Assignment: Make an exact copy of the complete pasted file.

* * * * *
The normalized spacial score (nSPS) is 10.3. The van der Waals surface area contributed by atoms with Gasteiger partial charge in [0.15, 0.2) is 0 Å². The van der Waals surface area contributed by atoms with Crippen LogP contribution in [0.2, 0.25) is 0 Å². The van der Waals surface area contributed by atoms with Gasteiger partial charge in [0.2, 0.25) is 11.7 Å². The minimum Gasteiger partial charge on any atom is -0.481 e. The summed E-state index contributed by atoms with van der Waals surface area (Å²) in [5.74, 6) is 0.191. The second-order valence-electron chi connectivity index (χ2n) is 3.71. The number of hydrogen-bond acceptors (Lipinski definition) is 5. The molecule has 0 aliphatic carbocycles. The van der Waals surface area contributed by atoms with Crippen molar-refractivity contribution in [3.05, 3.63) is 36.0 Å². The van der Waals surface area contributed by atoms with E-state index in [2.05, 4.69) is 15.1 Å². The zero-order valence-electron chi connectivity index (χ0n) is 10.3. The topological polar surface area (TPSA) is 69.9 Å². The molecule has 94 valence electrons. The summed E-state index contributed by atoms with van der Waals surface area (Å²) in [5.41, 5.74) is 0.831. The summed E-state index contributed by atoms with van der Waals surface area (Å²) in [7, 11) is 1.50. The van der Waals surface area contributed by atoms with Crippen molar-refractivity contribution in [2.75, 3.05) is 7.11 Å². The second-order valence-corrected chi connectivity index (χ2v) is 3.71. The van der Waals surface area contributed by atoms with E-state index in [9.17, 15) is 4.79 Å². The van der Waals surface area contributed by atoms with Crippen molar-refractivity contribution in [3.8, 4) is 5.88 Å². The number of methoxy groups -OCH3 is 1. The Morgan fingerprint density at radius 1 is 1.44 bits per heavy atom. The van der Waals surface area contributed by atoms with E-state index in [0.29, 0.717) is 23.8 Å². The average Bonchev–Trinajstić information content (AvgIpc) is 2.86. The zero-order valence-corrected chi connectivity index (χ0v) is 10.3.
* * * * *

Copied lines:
The normalized spacial score (nSPS) is 10.3. The van der Waals surface area contributed by atoms with Gasteiger partial charge in [0.15, 0.2) is 0 Å². The van der Waals surface area contributed by atoms with Crippen LogP contribution in [0.2, 0.25) is 0 Å². The van der Waals surface area contributed by atoms with Gasteiger partial charge in [0.2, 0.25) is 11.7 Å². The minimum Gasteiger partial charge on any atom is -0.481 e. The summed E-state index contributed by atoms with van der Waals surface area (Å²) in [5.74, 6) is 0.191. The second-order valence-electron chi connectivity index (χ2n) is 3.71. The number of hydrogen-bond acceptors (Lipinski definition) is 5. The molecule has 0 aliphatic carbocycles. The van der Waals surface area contributed by atoms with Crippen molar-refractivity contribution in [3.05, 3.63) is 36.0 Å². The van der Waals surface area contributed by atoms with E-state index in [2.05, 4.69) is 15.1 Å². The zero-order valence-electron chi connectivity index (χ0n) is 10.3. The topological polar surface area (TPSA) is 69.9 Å². The molecule has 94 valence electrons. The summed E-state index contributed by atoms with van der Waals surface area (Å²) in [5.41, 5.74) is 0.831. The summed E-state index contributed by atoms with van der Waals surface area (Å²) in [7, 11) is 1.50. The van der Waals surface area contributed by atoms with Crippen molar-refractivity contribution in [2.75, 3.05) is 7.11 Å². The second-order valence-corrected chi connectivity index (χ2v) is 3.71. The van der Waals surface area contributed by atoms with E-state index in [9.17, 15) is 4.79 Å². The van der Waals surface area contributed by atoms with Crippen molar-refractivity contribution in [3.8, 4) is 5.88 Å². The number of methoxy groups -OCH3 is 1. The Morgan fingerprint density at radius 1 is 1.44 bits per heavy atom. The van der Waals surface area contributed by atoms with E-state index in [0.29, 0.717) is 23.8 Å². The average Bonchev–Trinajstić information content (AvgIpc) is 2.86. The zero-order valence-corrected chi connectivity index (χ0v) is 10.3.